• 15-January-2018

    English

    The International Forum on Migration Statistics

    The first International Forum on Migration Statistics (IFMS) will showcase the most innovative research and initiatives to measure population mobility and generate timely statistics. This unique Forum, co-organised by the OECD, IOM and UNDESA, will also create synergies between all stakeholders and perspectives, with representatives from 'origin', ‘transit’ and 'host' countries of migrants.

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  • 9-January-2018

    English

    OECD Competition Assessment Reviews: Mexico

    Many of Mexico’s product markets remain among the most heavily regulated in the OECD. These structural flaws adversely affect the ability of firms to effectively compete in the markets and hamper innovation, efficiency and productivity. Against this backdrop, this report analyses Mexican legislation in the medicine (production, wholesale, retail) and meat sector (animal feed, growing of animals, slaughterhouses, wholesale and retail) along the vertical supply chain. Using the OECD Competition Assessment Toolkit to structure the analysis, the report reviews 228 pieces of legislation and identifies 107 legal provisions which could be removed or amended to lift regulatory barriers to competition. The analysis of the legislation and of the Mexican sectors has been complemented by research into international experience and consultation with stakeholders from the public and private sectors. The OECD has developed recommendations to remove or modify the provisions in order to be less restrictive for suppliers and consumers, while still achieving Mexican policy makers’ initial objectives. This report identifies the potential benefits of the recommendations and, where possible, provides quantitative estimates.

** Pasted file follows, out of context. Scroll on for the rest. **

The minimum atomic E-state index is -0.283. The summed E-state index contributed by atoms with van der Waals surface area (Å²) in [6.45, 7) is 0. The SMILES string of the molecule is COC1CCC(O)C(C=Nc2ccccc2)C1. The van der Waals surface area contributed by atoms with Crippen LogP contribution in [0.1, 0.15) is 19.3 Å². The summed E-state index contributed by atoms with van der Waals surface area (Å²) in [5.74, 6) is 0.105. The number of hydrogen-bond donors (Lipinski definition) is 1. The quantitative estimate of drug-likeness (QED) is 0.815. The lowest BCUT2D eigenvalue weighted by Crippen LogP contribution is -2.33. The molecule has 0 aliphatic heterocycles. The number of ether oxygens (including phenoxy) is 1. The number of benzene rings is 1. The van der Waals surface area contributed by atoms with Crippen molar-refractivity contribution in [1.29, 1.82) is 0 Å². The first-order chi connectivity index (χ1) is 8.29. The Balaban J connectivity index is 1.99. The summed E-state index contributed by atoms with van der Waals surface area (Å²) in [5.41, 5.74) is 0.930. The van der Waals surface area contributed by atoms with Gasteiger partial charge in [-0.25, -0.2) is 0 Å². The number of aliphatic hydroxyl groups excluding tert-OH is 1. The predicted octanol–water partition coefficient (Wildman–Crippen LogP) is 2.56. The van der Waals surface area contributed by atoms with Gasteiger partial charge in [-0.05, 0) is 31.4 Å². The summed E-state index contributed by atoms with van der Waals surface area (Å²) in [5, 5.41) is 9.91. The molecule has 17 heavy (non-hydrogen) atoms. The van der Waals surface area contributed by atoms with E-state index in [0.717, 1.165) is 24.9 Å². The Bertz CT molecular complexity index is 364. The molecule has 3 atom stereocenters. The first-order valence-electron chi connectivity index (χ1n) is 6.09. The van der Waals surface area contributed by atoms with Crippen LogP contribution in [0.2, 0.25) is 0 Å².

• 21-December-2017

    English

    How Immigrants Contribute to Thailand's Economy